Wow—I can’t believe it’s early April, and the Baselworld fair in Switzerland and the SMART Jewelry Show in Chicago are already history. Both shows left me feeling optimistic and confident that manufacturers who are nimble, creative, social media–savvy, and dedicated to presenting fresh products are doing well.
The Basel fair is unique. It’s amusing to see friends casually adapt to the unusual housing options the city provides (demands, actually): “Are you staying on a boat?” “Do you have an apartment?” “Do you actually have a hotel room?” And suddenly, everyone speaks “tram,” referring to the public transport options they rely on to get to the convention center: “I’m on the 6.” “Are you on the 15?”
Each evening, hundreds of attendees gather in front of the main hall for a classic Swiss-German beer hall happy hour with live music, beer served in steins, and plenty of networking. I truly look forward to these schmooze-fests, where I’m able to see and make friends from around the world.
During the Baselworld fair, people gather in front of the convention center to enjoy a beer with friends from around the world.
The SMART Show in Chicago is a different animal. Manageable, informal, and mostly domestic—as opposed to Basel’s huge, formal, international production—the show provides a valuable opportunity to catch up with friends from across the country in a relaxed atmosphere. Congrats to Dan Kisch and the team at Smart Media on a successful show.
I was lucky to enjoy several terrific dinners in both cities (a distinct benefit of attending these events). One meal in particular, however, presented a stark example of a change I’ve noticed in the definition of “luxury,” and one I hope continues to evolve in our industry and others.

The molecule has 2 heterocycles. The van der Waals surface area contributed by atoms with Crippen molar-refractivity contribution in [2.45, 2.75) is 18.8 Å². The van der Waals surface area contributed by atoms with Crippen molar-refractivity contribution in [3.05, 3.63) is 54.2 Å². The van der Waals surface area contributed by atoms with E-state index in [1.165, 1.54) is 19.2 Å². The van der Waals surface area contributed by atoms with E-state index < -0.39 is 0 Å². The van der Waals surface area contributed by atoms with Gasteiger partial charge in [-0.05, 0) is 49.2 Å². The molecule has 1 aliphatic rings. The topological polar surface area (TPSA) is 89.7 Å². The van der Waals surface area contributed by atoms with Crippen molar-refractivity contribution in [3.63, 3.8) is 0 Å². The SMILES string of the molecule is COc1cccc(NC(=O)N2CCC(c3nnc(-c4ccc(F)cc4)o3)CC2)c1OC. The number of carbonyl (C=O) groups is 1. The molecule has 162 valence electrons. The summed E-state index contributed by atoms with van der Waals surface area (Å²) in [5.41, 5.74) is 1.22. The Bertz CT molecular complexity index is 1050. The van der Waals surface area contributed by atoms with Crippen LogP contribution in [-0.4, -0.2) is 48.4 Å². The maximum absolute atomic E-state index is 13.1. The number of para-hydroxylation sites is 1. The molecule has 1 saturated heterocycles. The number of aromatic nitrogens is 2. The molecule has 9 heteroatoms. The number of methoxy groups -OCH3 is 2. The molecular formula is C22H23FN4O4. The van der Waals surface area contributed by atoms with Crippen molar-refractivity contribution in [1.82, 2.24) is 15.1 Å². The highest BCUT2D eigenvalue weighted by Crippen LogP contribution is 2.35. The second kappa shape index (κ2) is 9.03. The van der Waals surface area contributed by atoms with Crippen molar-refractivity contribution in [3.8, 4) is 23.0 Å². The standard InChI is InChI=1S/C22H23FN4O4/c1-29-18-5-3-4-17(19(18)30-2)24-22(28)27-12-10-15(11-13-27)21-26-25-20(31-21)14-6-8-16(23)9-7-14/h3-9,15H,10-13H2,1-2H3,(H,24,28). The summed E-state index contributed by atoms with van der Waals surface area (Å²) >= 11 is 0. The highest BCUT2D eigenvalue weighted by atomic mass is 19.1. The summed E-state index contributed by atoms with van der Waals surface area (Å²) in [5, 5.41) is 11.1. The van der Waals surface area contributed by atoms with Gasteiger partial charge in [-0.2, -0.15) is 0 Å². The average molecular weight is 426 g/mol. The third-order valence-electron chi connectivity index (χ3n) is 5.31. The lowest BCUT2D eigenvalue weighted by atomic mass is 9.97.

The dinner was at a very old-school restaurant in Basel. Although the company was fantastic, we all had to endure a great deal of formality, beginning with a stuffy waiter in black tie who seemed miffed that we weren’t taking his presentation of the night’s specials seriously enough. The setting was heavy with stiff tablecloths, overstuffed seats, yards of drapery, and so forth. And while the food was delicious, comparable or better meals can easily be found in more relaxed settings.
I don’t mean to sound unappreciative or critical. My point is that the definition of luxury is changing. For me, luxury is about amazing service and phenomenal product. It’s a beautiful, comfortable blazer with jeans versus a structured, uncomfortable suit. It’s receiving a warm greeting in a jewelry store and being shown modern, easy, wearable jewelry (still featuring precious stones and metals, of course).
Like spats and starched collars, the stiff interiors and snobbish attitudes of old-school jewelry retailing will, hopefully, continue to fade into the past. If you ask me, the best kind of luxury is sophisticated, friendly, and, best of all, casual!